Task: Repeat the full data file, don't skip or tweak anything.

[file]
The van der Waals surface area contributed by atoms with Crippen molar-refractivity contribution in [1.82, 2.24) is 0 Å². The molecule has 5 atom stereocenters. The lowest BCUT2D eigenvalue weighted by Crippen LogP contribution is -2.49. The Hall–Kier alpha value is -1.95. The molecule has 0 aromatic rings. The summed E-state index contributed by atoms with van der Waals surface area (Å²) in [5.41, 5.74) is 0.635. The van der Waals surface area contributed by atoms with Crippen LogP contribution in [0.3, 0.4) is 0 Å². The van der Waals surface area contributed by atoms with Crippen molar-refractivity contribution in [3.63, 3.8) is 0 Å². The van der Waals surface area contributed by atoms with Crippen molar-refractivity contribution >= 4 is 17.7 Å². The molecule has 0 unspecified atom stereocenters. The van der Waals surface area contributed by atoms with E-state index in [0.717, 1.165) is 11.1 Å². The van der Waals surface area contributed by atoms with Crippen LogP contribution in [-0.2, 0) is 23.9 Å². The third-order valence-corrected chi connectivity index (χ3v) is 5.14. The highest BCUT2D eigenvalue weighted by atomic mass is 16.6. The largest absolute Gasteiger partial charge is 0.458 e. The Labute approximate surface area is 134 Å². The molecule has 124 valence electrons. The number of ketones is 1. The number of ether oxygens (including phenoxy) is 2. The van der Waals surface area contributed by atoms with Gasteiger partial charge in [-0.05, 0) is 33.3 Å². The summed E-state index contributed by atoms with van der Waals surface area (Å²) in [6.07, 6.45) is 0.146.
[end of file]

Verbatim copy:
The van der Waals surface area contributed by atoms with Crippen molar-refractivity contribution in [1.82, 2.24) is 0 Å². The molecule has 5 atom stereocenters. The lowest BCUT2D eigenvalue weighted by Crippen LogP contribution is -2.49. The Hall–Kier alpha value is -1.95. The molecule has 0 aromatic rings. The summed E-state index contributed by atoms with van der Waals surface area (Å²) in [5.41, 5.74) is 0.635. The van der Waals surface area contributed by atoms with Crippen LogP contribution in [0.3, 0.4) is 0 Å². The van der Waals surface area contributed by atoms with Crippen molar-refractivity contribution in [3.63, 3.8) is 0 Å². The van der Waals surface area contributed by atoms with Crippen molar-refractivity contribution >= 4 is 17.7 Å². The molecule has 0 unspecified atom stereocenters. The van der Waals surface area contributed by atoms with E-state index in [0.717, 1.165) is 11.1 Å². The van der Waals surface area contributed by atoms with Crippen LogP contribution in [-0.2, 0) is 23.9 Å². The third-order valence-corrected chi connectivity index (χ3v) is 5.14. The highest BCUT2D eigenvalue weighted by atomic mass is 16.6. The largest absolute Gasteiger partial charge is 0.458 e. The Labute approximate surface area is 134 Å². The molecule has 124 valence electrons. The number of ketones is 1. The number of ether oxygens (including phenoxy) is 2. The van der Waals surface area contributed by atoms with Gasteiger partial charge in [-0.05, 0) is 33.3 Å². The summed E-state index contributed by atoms with van der Waals surface area (Å²) in [6.07, 6.45) is 0.146.